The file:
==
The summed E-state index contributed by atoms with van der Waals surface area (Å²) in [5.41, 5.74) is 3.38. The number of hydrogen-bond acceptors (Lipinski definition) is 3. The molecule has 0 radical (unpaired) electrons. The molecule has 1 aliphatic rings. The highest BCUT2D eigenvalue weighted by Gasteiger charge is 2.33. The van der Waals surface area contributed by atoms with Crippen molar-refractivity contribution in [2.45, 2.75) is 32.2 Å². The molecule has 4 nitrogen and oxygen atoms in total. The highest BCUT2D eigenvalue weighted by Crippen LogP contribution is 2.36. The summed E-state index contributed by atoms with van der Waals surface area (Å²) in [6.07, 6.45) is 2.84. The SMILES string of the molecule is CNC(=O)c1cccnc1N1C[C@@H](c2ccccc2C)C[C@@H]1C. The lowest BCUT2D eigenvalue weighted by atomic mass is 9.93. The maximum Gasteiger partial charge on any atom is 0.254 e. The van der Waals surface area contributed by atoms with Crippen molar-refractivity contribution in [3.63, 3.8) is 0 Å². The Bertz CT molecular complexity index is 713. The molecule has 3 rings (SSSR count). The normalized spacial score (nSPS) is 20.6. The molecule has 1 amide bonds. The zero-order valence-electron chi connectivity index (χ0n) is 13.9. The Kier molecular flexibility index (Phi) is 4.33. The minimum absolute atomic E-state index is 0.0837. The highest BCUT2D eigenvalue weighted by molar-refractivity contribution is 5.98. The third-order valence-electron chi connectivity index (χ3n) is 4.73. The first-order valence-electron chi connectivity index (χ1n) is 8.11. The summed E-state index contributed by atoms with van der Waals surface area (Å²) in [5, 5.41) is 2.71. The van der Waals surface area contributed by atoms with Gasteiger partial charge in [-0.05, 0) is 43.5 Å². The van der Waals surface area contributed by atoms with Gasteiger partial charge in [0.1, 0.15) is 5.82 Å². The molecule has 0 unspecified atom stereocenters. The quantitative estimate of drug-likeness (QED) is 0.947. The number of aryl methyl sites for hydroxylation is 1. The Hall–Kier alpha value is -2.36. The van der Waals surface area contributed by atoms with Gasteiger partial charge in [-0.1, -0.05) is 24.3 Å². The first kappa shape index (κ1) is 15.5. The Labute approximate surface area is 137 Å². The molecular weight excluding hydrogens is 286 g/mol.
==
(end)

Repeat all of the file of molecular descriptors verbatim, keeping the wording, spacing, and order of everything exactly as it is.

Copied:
The summed E-state index contributed by atoms with van der Waals surface area (Å²) in [5.41, 5.74) is 3.38. The number of hydrogen-bond acceptors (Lipinski definition) is 3. The molecule has 0 radical (unpaired) electrons. The molecule has 1 aliphatic rings. The highest BCUT2D eigenvalue weighted by Gasteiger charge is 2.33. The van der Waals surface area contributed by atoms with Crippen molar-refractivity contribution in [2.45, 2.75) is 32.2 Å². The molecule has 4 nitrogen and oxygen atoms in total. The highest BCUT2D eigenvalue weighted by Crippen LogP contribution is 2.36. The summed E-state index contributed by atoms with van der Waals surface area (Å²) in [6.07, 6.45) is 2.84. The SMILES string of the molecule is CNC(=O)c1cccnc1N1C[C@@H](c2ccccc2C)C[C@@H]1C. The lowest BCUT2D eigenvalue weighted by atomic mass is 9.93. The maximum Gasteiger partial charge on any atom is 0.254 e. The van der Waals surface area contributed by atoms with Crippen molar-refractivity contribution in [3.63, 3.8) is 0 Å². The Bertz CT molecular complexity index is 713. The molecule has 3 rings (SSSR count). The normalized spacial score (nSPS) is 20.6. The molecule has 1 amide bonds. The zero-order valence-electron chi connectivity index (χ0n) is 13.9. The Kier molecular flexibility index (Phi) is 4.33. The minimum absolute atomic E-state index is 0.0837. The highest BCUT2D eigenvalue weighted by molar-refractivity contribution is 5.98. The third-order valence-electron chi connectivity index (χ3n) is 4.73. The first-order valence-electron chi connectivity index (χ1n) is 8.11. The summed E-state index contributed by atoms with van der Waals surface area (Å²) in [5, 5.41) is 2.71. The van der Waals surface area contributed by atoms with Gasteiger partial charge in [-0.05, 0) is 43.5 Å². The van der Waals surface area contributed by atoms with Gasteiger partial charge in [0.1, 0.15) is 5.82 Å². The molecule has 0 unspecified atom stereocenters. The quantitative estimate of drug-likeness (QED) is 0.947. The number of aryl methyl sites for hydroxylation is 1. The Hall–Kier alpha value is -2.36. The van der Waals surface area contributed by atoms with Gasteiger partial charge in [-0.1, -0.05) is 24.3 Å². The first kappa shape index (κ1) is 15.5. The Labute approximate surface area is 137 Å². The molecular weight excluding hydrogens is 286 g/mol.